How to Plant and Enjoy Baby's Breath
Learn to grow, tend and design with graceful Gypsophila in your garden and home
Prized in floral arrangements, baby’s breath forms a flowery cloud in the garden. Count on baby’s breath as a filler in perennial gardens.
The whispering white blossoms of baby’s breath are a ubiquitous, cheap filler in grocery store bouquets, and (like any floral trend) they have fans as well as foes. Just the mention of baby’s breath makes many gardeners grimace as they envision heart-shaped balloons and gaudy bouquets wrapped in crackling cellophane. The global cut flower industry produces baby’s breath cheaply; thus, its aesthetic appeal has been cheapened over time. But this dainty bloom has its merits, and it can be lovely both in the context of a home garden and in thoughtful, contemporary floral design.
Here, we explore the botanical aspects of baby’s breath, as well as useful tips for growing both its annual and perennial species successfully. Armed with this practical knowledge, gardeners may experiment with planting, harvesting, drying and arranging homegrown baby’s breath. Read on to find thoughts on modern floral design trends that reimagine baby’s breath in light of its natural beauty and spacious form.
Baby's Breath 101
When we forget what baby’s breath looks like in a carnation bouquet and consider its unique personality, we find an underrated botanical specimen of striking softness and cloudlike grace. Lovely in cottage garden and rock garden plantings, Gypsophila is a genus worth growing. In addition to producing a lovely fresh or dried flower, baby’s breath softens hard edges in the garden with its billowing, branching growth habit. In ideal conditions, Gypsophila offers several flushes of blooms from late spring to fall, attracting butterflies all the while.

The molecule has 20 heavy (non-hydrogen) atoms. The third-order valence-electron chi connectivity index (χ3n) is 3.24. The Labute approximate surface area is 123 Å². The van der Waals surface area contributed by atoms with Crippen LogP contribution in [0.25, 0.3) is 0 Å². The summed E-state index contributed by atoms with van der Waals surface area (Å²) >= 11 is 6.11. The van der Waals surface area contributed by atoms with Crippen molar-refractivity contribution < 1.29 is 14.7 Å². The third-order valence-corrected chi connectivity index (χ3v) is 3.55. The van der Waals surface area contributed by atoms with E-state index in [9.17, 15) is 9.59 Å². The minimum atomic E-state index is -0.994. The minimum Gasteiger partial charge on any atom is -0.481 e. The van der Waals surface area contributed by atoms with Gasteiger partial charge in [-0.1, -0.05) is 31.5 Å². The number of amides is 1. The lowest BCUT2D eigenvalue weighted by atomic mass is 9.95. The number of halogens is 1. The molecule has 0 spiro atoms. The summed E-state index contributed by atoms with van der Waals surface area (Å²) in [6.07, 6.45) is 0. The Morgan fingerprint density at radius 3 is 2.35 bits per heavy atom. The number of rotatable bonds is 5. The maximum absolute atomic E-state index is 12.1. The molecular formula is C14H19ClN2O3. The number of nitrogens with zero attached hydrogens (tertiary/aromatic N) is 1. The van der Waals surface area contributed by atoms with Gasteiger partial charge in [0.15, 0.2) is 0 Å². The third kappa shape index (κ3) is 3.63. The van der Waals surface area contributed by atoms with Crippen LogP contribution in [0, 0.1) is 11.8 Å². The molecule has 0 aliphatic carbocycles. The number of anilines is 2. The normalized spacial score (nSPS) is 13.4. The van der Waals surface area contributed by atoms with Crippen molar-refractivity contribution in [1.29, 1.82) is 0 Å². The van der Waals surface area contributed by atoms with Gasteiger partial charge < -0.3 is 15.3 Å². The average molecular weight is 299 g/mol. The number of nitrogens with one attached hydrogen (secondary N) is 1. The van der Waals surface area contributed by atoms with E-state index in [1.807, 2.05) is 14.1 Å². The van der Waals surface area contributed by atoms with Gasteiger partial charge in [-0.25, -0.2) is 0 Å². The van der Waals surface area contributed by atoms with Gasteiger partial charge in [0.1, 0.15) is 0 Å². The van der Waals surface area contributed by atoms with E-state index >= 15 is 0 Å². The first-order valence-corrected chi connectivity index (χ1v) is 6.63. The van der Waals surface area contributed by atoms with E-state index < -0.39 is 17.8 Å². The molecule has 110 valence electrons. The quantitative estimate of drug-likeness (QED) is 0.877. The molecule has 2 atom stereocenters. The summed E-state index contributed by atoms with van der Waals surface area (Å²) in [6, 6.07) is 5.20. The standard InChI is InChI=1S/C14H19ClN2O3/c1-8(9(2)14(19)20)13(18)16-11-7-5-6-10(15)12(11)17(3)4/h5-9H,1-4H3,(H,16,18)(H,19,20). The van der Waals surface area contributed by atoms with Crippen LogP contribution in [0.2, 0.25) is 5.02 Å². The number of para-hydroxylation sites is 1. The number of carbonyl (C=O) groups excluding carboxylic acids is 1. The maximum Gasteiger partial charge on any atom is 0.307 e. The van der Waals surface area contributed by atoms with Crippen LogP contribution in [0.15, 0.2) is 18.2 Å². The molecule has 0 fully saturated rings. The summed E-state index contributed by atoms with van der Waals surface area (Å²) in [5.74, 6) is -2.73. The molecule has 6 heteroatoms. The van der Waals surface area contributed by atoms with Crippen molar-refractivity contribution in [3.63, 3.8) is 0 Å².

Gypsophila plants are upright and bushy, from 6 inches to 3 feet tall, depending on the species. Leaves are lanceolate and subtle. Gardeners should treat annual baby’s breath as they do other hardy annuals — with spring-planting in cold climates and fall-planting in warm climates. Gypsophila relishes full sun but welcomes afternoon shade in hot summers. It requires excellent drainage and will tolerate sandy, salty locales and poor soil fertility.
Types of Baby's Breath
Seeds and plants are available for several annual and perennial species of Gypsophila. Many gardeners can successfully grow either type; note the differences in flower shape and hardiness when selecting your species. Annuals have more open flower faces on shorter stems and are hardy to a wider range of zones (2-10). Perennials include those with tiny pom-pom blooms on long stems and are hardy to a more narrow range of zones (3-7).
Perennial Gypsophila Species
If you hope to enjoy baby’s breath without having to replant every year (and you live in Zones 3-7), perennial Gypsophila is a great choice. The frilly, double-petaled baby’s breath found in flower shops is the most widely known perennial example. In addition to florist types, look for creeping varieties of perennial baby’s breath with either pink or white blooms. These two perennial cultivars are easily accessible for home growers: